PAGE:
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Welcome to Midgar: Square-Enix, E3, and the return of ‘Final Fantasy VII’

Welcome to Midgar: Square-Enix, E3, and the return of ‘Final Fantasy VII’


It was a great many years ago when most of us entered the bustling metropolis of Midgar and first encountered the virtual version of a living breathing post-apocalyptic nightmare. It was a place of steaming machines, surreal emerald lighting, and an omni-present police state operated by the most powerful corporation in the world, all perched atop a series of structural plates that literally put the thriving 1% well above the rest of the populace.

It’s a place that no one would ever wish to return to under normal circumstances, however, the digital frontier is anything but and with that in mind, few games could rival the kind of excitement at the 2015 E3 conference that the Final Fantasy VII Remake garnered during the Sony conference. Even though we really know next to nothing about it, from a possible release date to whether, or how long, it will be a PS4 exclusive (the fact that it was announced during the Sony conference suggests that it will, at the very least, be a timed exclusive), the notion of the hotly anticipated FFVII remake finally seeing the light of day, much like The Last Guardian‘s triumphant return during the same conference, ignited a lot of emotion in gamers and it’s not difficult to see why.

For many of us, Final Fantasy VII  was a special kind of game, one that affected us heavily in our development for this particular past-time. It was the first high profile 3D RPG to ever see the light of day, and with Squaresoft’s storied Final Fantasy franchise, hot off of their most ambitious and sweeping epic to date, Final Fantasy VI, there was a lot to be excited about when FFVII first arrived on the scene a sprawling 18 years ago. From the stirring advertising campaign that promised “a cast of thousands” to the most impressive cinematic presentation ever seen in gaming at the time by a pretty large margin, there was no shortage of reasons to seek out this title back in 1997, but with the mountain of nostalgia that is attached to FFVII, it’s easy to forget about some of it’s most glaring flaws.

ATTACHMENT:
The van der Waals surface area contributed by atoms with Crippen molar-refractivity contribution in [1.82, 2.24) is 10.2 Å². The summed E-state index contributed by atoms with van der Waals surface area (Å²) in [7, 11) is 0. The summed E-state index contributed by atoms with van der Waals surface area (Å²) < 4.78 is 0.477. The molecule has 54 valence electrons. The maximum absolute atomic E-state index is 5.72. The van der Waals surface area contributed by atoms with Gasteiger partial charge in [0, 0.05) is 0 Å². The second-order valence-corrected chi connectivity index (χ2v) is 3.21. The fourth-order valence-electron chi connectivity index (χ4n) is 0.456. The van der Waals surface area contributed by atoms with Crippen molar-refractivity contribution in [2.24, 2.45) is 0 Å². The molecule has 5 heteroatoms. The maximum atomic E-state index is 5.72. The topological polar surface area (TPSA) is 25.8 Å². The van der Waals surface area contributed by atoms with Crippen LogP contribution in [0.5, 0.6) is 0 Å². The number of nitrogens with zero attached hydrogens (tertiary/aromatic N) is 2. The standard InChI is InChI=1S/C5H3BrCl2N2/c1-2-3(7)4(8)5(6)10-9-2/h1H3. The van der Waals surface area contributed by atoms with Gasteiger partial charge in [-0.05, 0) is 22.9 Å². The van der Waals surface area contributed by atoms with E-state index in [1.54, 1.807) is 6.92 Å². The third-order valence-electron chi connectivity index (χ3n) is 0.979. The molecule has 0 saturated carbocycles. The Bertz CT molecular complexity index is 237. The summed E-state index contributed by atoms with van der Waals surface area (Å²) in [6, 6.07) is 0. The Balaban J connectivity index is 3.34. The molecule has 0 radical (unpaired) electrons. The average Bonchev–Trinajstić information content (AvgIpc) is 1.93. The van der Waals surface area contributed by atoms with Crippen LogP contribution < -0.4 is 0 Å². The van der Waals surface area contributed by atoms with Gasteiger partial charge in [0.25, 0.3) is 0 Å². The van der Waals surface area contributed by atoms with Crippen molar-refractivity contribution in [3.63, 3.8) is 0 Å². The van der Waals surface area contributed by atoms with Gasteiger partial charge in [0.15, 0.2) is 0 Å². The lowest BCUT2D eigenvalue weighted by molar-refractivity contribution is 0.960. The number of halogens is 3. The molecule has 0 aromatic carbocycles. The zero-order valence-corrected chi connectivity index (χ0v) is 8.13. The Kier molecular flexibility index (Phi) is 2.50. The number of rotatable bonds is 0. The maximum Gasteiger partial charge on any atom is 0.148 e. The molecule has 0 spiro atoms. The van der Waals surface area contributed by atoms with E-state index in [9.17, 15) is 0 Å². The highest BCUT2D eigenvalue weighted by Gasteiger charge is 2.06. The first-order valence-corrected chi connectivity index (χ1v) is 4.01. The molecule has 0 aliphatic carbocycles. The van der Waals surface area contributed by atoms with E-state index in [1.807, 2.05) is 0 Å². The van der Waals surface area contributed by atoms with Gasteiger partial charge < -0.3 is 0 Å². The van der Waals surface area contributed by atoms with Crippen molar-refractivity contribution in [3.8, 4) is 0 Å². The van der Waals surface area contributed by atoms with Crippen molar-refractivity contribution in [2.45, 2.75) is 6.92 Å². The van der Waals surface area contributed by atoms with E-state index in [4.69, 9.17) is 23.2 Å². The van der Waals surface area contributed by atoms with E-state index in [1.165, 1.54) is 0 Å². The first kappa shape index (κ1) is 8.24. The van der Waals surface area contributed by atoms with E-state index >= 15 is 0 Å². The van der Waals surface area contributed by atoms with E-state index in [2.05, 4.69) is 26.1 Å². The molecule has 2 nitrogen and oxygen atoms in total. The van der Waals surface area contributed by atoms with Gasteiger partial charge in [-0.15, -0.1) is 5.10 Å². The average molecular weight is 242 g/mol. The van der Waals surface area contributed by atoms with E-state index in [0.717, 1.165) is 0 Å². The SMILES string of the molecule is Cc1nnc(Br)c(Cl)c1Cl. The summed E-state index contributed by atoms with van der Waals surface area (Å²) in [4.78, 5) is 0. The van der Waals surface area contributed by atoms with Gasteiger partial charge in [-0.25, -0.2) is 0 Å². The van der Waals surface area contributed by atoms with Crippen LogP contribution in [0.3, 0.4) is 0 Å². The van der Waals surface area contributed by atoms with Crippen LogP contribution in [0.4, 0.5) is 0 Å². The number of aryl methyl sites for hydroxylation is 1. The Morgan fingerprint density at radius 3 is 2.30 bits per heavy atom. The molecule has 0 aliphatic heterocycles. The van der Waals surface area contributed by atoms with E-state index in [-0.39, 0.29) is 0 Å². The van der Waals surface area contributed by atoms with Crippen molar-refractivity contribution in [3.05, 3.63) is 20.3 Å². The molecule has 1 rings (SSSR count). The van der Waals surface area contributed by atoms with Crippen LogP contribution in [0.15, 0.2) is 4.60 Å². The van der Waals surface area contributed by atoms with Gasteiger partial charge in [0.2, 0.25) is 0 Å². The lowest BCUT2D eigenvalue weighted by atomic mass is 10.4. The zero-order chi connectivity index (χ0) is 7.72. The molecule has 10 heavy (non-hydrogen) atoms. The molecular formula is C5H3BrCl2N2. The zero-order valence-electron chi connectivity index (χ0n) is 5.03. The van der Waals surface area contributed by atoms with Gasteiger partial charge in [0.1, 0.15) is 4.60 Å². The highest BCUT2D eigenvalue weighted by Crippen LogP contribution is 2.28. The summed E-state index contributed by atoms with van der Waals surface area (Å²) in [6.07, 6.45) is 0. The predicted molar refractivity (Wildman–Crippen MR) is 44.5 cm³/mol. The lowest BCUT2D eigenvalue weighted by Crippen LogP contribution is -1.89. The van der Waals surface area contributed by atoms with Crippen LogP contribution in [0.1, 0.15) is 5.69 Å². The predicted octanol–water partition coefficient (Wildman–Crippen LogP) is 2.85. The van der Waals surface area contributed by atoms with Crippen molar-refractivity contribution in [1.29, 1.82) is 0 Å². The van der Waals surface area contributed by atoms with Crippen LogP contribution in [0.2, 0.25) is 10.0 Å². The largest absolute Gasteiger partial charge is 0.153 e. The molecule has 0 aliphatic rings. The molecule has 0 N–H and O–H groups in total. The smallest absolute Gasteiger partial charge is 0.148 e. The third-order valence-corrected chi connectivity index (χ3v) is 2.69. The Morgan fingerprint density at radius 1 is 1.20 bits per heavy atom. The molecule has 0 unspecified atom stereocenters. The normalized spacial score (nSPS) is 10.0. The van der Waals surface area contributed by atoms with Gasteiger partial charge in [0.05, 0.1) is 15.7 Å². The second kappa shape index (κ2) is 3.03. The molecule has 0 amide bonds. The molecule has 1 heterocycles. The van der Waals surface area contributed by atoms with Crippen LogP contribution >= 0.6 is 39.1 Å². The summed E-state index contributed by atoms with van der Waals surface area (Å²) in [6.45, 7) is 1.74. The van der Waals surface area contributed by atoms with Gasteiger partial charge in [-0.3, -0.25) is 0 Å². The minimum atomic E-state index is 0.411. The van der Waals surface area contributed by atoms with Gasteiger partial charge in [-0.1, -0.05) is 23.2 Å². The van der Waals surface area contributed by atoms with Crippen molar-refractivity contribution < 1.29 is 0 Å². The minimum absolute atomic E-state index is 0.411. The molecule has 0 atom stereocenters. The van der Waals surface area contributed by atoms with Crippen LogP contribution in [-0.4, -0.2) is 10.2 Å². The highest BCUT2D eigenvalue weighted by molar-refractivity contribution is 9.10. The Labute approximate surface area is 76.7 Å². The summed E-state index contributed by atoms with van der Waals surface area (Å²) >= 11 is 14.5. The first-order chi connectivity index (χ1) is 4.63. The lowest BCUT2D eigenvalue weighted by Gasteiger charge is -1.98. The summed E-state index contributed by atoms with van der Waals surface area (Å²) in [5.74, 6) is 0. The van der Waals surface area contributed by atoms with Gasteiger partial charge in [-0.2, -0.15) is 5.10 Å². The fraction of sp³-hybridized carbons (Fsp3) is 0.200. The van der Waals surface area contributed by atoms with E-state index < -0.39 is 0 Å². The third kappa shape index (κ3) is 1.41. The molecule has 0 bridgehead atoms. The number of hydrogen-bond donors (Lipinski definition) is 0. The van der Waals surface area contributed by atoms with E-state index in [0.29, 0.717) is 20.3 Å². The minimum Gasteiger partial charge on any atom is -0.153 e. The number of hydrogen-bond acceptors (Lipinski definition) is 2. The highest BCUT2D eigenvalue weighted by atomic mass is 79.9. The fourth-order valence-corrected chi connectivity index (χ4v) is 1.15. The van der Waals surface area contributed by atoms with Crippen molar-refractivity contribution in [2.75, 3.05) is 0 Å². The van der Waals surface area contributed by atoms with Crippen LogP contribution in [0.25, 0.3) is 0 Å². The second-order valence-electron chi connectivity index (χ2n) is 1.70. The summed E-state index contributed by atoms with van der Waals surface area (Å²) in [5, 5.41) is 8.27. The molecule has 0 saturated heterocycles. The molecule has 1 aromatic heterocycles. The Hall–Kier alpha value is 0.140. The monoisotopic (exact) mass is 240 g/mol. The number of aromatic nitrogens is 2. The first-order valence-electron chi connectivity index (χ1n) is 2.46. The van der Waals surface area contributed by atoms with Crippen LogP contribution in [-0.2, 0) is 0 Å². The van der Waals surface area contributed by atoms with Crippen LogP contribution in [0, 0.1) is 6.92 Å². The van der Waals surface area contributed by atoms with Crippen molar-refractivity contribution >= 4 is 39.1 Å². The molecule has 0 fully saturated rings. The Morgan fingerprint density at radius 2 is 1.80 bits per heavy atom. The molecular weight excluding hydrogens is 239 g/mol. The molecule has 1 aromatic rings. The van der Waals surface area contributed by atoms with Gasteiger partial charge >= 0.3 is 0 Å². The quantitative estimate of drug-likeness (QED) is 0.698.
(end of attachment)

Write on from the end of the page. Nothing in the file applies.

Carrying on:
Primary among them is that the game has not aged very well. While the fully CG cut-scenes (with standouts like Sephiroth wading through the flames of Nibelheim and the mythical weapons being released from their slumber, standing as stalwart examples) remain powerful and evocative nearly 20 years later, there are plenty of moments that suffer narratively due of the presentation. Chief among them is the conceit of presenting the world in two different modes, one with ugly 3D sprites and the other with fluid realistic dimensions. Sharing the former are all of the world map sections, all dungeons and towns, and even some awkward CG moments, while the latter is showcased in battle sections, proper cut-scenes, and promotional art.


It makes for what often feels like two separate versions of the same narrative, with particularly strange sequences actually traversing back and forth between the alternate styles. The chief reason for a Final Fantasy VII Remake seems to make itself apparent in moments like these, where the scale and feeling of the plot and character moments are compromised by the technical capabilities of the time and the general no man’s land of developing a game on this scale in 1997. The Legend of Zelda: Ocarina of Time, the most common competitor that FFVII faces for the coveted “Greatest Game of All Time” title, faces similar issues, though they are rarely as jarring as they are here. The short version is that in a burgeoning medium like gaming, a remake is a lot easier to justify as time goes on, as it’s not just the special effects or the color of the film that can be updated with a reimagining like this, but the notion of the whole game itself on a technical front.

This is not to say that the Final Fantasy VII Remake will come off without a hitch, Tetsuya Nomura, a long standing Square-Enix alum, has already revealed that there are a lot of changes coming for this new version of FFVII, but how will these changes affect the general feeling of the game? Can Square-Enix possibly maintain the lightning-in-a-bottle urgency of the game as it first appeared, while simultaneously updating and introducing it for a modern audience? Hopes are high but with many fans beaten down and dejected by the Final Fantasy series over the last few years, and the relative failure of the Compilation of Final Fantasy VII ten years back, fans will have to take a realistic look at this project as it develops and accept that it might not be precisely what they are imagining in their manic fever dreams of anticipation.

Still, with two years of likely speculation ahead of us based on speculation alone, there will be plenty of time for us to imagine the best and worst possible situations for E3’s most jaw-dropping announcement.